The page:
Comments? I am not going to tell you I am unsensitive to bad comments, because that is not the truth. But I try not to let them disturb me too much. I try to wash it away when it becomes too uncomfortable. I try to think of doing things before I do them. So if we have a song out, we have a thought behind it and if we get attacked, we are ready for it. We know what it’s about. But sometimes you just become a prey for frustrated people and I don’t let those kind of people destroy my life. There is this idea that it is very edgy for reviewers to have a point of view that is kind of radical. Of course, if you find the right joke as a reviewer, maybe it is hard to resist, but.. I myself have been radical on certain subjects. But after a while you change your mind and maybe you should think twice. Our mind is not always strong enough to have a full vision. Sometimes, if you get a bigger angle, you see things better. There is always a different story to everything.
I saw some videos of you, the quote that really got me was about gay rights, death penalty, vegetarianism and so on, right?
That was when Xy had this project for Sion and I didn’t have much to do, a few years ago. I did a few topics that were dear to my heart and important for me. I am NOT telling people how to think or act, I don’t like to preach, but when I say I am a vegetarian, maybe people have a different look on the concept of it.
You sort of did give a personal opinion in there, didn’t you?
The first video I did was on the death penalty. It is not really a topic in Europe, as long as Turkey is not a member. But extreme right people are calling for it here, that some people deserve that. And I think that would be a step backwards. What shocks me that in America people with lesser educations and lesser chances in life, are convicted more than any other groups.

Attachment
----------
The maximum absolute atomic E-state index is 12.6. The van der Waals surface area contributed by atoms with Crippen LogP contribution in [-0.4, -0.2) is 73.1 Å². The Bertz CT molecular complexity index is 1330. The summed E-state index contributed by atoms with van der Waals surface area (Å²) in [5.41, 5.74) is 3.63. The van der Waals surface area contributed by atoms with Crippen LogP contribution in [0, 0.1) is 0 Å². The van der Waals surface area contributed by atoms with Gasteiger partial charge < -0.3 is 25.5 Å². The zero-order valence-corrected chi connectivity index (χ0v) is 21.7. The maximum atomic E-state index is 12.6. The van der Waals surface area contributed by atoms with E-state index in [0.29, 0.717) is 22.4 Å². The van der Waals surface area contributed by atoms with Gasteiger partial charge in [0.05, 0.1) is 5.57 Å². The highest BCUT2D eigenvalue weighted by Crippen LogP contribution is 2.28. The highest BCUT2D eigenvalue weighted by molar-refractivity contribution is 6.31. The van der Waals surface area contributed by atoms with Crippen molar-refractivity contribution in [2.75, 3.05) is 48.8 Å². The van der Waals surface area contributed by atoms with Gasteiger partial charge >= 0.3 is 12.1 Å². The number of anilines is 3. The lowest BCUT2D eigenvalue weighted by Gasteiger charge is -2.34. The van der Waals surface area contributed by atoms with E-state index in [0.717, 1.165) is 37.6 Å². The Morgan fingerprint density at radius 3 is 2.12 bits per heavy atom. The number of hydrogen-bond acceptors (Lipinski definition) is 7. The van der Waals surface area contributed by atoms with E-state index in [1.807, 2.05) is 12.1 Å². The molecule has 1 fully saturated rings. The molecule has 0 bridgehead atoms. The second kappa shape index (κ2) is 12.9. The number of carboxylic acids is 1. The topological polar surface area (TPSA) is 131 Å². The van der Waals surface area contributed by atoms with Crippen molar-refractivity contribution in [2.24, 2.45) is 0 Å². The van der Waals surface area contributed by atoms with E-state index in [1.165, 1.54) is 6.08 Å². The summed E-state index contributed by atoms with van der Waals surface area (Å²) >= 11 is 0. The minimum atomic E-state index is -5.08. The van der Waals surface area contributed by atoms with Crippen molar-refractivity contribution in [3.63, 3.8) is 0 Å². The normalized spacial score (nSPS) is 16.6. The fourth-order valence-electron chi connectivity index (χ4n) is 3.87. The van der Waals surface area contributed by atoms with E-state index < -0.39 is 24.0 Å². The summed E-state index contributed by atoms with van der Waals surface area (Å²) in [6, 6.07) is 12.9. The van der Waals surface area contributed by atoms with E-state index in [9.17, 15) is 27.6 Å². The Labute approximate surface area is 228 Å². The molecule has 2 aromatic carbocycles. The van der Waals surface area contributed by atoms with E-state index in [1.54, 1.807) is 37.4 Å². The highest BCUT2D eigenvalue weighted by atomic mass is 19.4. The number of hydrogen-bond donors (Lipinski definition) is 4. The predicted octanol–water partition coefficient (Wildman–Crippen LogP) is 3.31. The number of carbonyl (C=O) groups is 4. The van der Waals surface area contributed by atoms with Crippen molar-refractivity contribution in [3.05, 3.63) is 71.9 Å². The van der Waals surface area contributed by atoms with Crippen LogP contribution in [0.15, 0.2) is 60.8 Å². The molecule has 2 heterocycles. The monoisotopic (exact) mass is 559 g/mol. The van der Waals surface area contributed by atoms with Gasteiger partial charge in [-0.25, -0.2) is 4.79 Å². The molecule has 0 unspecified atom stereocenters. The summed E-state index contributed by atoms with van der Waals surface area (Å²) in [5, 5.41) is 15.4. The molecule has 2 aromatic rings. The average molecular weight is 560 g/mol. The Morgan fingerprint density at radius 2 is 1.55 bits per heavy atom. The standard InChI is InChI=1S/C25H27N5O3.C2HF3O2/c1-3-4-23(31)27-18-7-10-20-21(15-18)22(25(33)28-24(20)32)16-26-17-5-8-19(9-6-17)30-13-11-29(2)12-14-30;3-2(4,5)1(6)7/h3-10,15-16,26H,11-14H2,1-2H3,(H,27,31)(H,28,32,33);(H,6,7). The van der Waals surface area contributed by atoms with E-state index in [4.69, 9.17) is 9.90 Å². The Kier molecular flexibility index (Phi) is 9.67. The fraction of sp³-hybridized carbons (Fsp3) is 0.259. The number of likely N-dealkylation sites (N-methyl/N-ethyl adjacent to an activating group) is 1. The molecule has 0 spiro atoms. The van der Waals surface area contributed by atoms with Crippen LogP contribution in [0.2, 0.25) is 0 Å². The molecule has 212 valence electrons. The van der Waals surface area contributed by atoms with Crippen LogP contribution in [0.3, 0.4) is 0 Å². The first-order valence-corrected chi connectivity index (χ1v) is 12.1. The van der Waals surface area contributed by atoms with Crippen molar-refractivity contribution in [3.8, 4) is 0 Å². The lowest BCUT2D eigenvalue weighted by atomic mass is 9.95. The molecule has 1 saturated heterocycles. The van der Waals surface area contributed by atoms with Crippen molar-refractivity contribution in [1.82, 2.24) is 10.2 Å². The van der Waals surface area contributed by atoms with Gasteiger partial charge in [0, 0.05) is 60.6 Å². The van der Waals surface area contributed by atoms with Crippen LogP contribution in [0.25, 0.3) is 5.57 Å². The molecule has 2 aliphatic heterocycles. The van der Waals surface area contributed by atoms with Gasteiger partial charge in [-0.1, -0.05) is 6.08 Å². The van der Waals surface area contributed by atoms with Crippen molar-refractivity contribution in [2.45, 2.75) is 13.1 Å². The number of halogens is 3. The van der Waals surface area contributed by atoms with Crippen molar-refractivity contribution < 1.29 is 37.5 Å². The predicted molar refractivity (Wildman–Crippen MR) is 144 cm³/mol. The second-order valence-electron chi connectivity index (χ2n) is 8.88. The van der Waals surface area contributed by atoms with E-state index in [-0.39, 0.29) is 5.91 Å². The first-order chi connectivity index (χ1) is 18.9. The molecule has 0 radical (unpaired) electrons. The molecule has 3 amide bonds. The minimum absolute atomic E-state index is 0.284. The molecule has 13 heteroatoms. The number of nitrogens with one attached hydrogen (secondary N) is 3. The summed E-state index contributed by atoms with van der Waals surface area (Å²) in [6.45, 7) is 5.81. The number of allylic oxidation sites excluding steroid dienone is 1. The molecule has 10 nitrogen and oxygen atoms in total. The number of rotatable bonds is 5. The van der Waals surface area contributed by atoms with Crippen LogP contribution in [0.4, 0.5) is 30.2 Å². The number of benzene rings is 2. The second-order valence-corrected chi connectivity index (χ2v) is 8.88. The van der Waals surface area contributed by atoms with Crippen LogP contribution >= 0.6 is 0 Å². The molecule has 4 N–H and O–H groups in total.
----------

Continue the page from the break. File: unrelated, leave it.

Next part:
Other videos were about racism, vegetarianism and drugs. I agreed with all of them, which is quite rare. On all of these videos you share your personal experiences. But not on the gay rights issue. Why not?
I have gay friends, so of course it is shocking that that even here in Switzerland, in Catholic places, people don’t have the freedom to be themselves. Sexuality is something that belongs to yourself, you have your body, you can do what you want with it. As long as you are not touching children, I am fine with it. The idea behind the video was that if people come out, I won’t judge them.
You said a great thing about it, “The less freedom there is for others, the less there is for you”, I thought that was very strong. Another thing was about the right of women to choose to have or not have a child. How does that reflect your own lyrics, like ‘Cursed be she who gave me birth”, which of course was written with a completely different state of mind?
My idea is that when a child is not wanted and is forced into this world, it will not have a good life. Is every life worth living? I don’t know. This is not for me to answer. I am lucky I didn’t have to face parents that regretted what they did. It is a very bad start if you have a mother that doesn’t want you. A woman near where I live killed her baby of a couple of months. She was forced to have a child she didn’t want, but she couldn’t get to the clinic. It should have taken care of before.
You also didn’t mention euthanasia or suicide, was that because of the psychological complexity of the matter, when you influence people on that topic?
I did mention euthanasia, but that was more about people who get to the end of their life and go down step by little step. Sometimes they want to take the big leap and don’t go through the humiliation of the final phase. Euthanasia that is related to depression, I cannot condemn that too, but you can only hope people find something that can change their mind and something that lights up their life. But I don’t have any experiences with assisted suicide. But the decision lies with the person.